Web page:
Man opening hybrid gym, church at former Hancock Fabrics location
Dolan Hornbeck has come up with a unique way of helping people focus on their bodies, minds and spirits.
The longtime Billings trainer is opening Telos Fitness, a hybrid gym in the West End. Its goal is to provide clients with an opportunity to work out and take classes, with trainers on hand to guide them.
Then he’ll take things one step further. Hornbeck plans to open a church at the same location to encourage people in their spiritual lives.
And though the two undertakings are separate, they will come together in one way.
“We’ll have a contemporary service on Sunday morning with worship and a message — a normal format,” he said Thursday, standing inside the gym that formerly housed Hancock Fabrics. “Then Sunday afternoon we’ll have a free workout for anybody who wants to come and a truncated message.”
The gym, at 100 24th St. W. No. 7, is scheduled to open Jan. 2. He hopes to launch Telos Church at the beginning of February, after the gym is on firm footing.
It’s not a stretch that Hornbeck would undertake such an enterprise.
“The two things I’m most passionate about are the kingdom of God and fitness,” he said. “And to be able to marry the two is awesome.”
Years ago the 1999 Skyview High graduate was working at the front desk at the Billings Family YMCA and studying business management at Montana State University Billings when he first came up with the notion of personal training.
“I was competing in a fitness competition, and a guy approached me and said ‘I really like the way you train, the dedication you have, would you be willing to train me?’ ” Hornbeck said. “There wasn’t really a personal trainer program at the Y, so that gave a boost to the program.”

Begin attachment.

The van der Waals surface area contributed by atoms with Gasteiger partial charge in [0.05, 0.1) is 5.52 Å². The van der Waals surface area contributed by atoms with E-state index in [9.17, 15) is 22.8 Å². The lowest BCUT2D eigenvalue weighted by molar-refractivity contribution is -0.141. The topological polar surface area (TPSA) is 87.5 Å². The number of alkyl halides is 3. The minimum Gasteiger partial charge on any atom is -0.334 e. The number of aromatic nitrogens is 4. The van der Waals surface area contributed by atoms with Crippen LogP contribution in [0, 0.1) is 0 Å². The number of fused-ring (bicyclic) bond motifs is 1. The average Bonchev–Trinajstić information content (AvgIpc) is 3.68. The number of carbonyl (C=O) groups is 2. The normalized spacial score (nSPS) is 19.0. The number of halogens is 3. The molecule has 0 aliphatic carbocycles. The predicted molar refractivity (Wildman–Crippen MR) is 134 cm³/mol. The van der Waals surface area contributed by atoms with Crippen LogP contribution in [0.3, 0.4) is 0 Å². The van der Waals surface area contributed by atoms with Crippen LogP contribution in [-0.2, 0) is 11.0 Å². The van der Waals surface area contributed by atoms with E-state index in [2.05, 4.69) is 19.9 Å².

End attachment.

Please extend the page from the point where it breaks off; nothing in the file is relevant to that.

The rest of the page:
He switched majors, to health and human performance, and started helping others figure out fitness routines. Hornbeck worked as a trainer in Billings for 17 years, spending eight years at the YMCA and nine at Granite Fitness.
He views physical training holistically, seeing how helping clients improve their physical health also boosts their emotional health. Hornbeck talked about one woman who was 100 pounds overweight and, while she was carrying her child, fell as she walked up a flight of stairs and injured her knee.
After working with the trainer, she lost many pounds and turned herself around.
“Her whole outlook has changed and she’s highly motivated,” Hornbeck said. “It’s things like that that really make it worthwhile.”
He calls the gym a hybrid because it’s in the middle between big multi-use fitness centers and small studio gyms that focus on one aspect of fitness.
Telos Fitness will offer strength-training and cardio machines, classes, personal training, locker rooms and child care, like the larger gyms. But it will also provide the kind of community found in the smaller studio gyms.
“When you come in and you don’t want to do exercise but you know you have Joe or Angie who’s coming in and they’re going to wonder where you’re at,” Hornbeck said. “It motivates you to be part of the team.”
That aspect of community is another reason he decided to open a church on the same premises. The son of a pastor, Hornbeck grew up in the church. He spent several years as the college pastor at Word of Life Fellowship in Billings, and then he felt called in a different direction.
Hornbeck was part of a small group of people who met regularly with the Rev. Nate Poetzl, pastor of Faith Chapel in Billings, to learn about church planting. He is also licensed through the International Church of the Foursquare Gospel, Faith Chapel’s denomination.
Along the way Hornbeck also got encouragement from another source.
“When I was a trainer, I had several people come up to randomly and say, ‘Dolan, I’ve never stepped inside a church, but if you start one I’d check it out,’” Hornbeck said.
The way the interior of the 6,000-square-foot gym is arranged, it will be easy to set up chairs for church services. Child care also will be available.
Joel Bath, another trainer, shares Hornbeck’s passion for ministry. Bath will work in the gym and serve as worship leader for the church.
Hornbeck wants to make clear that he won’t be running a Christian gym. He wants anybody who’s looking to get in shape to feel comfortable.
But he hopes that people who don’t feel comfortable inside a church will be relaxed enough in the gym to consider staying for a brief message on Sunday afternoon, to get a taste of faith.
For Hornbeck, the name “Telos,” is what it’s all about.
“Telos is Greek for ’all things for the same end,” he said. “It is very fitting — spiritual, physical, emotional for the same end.”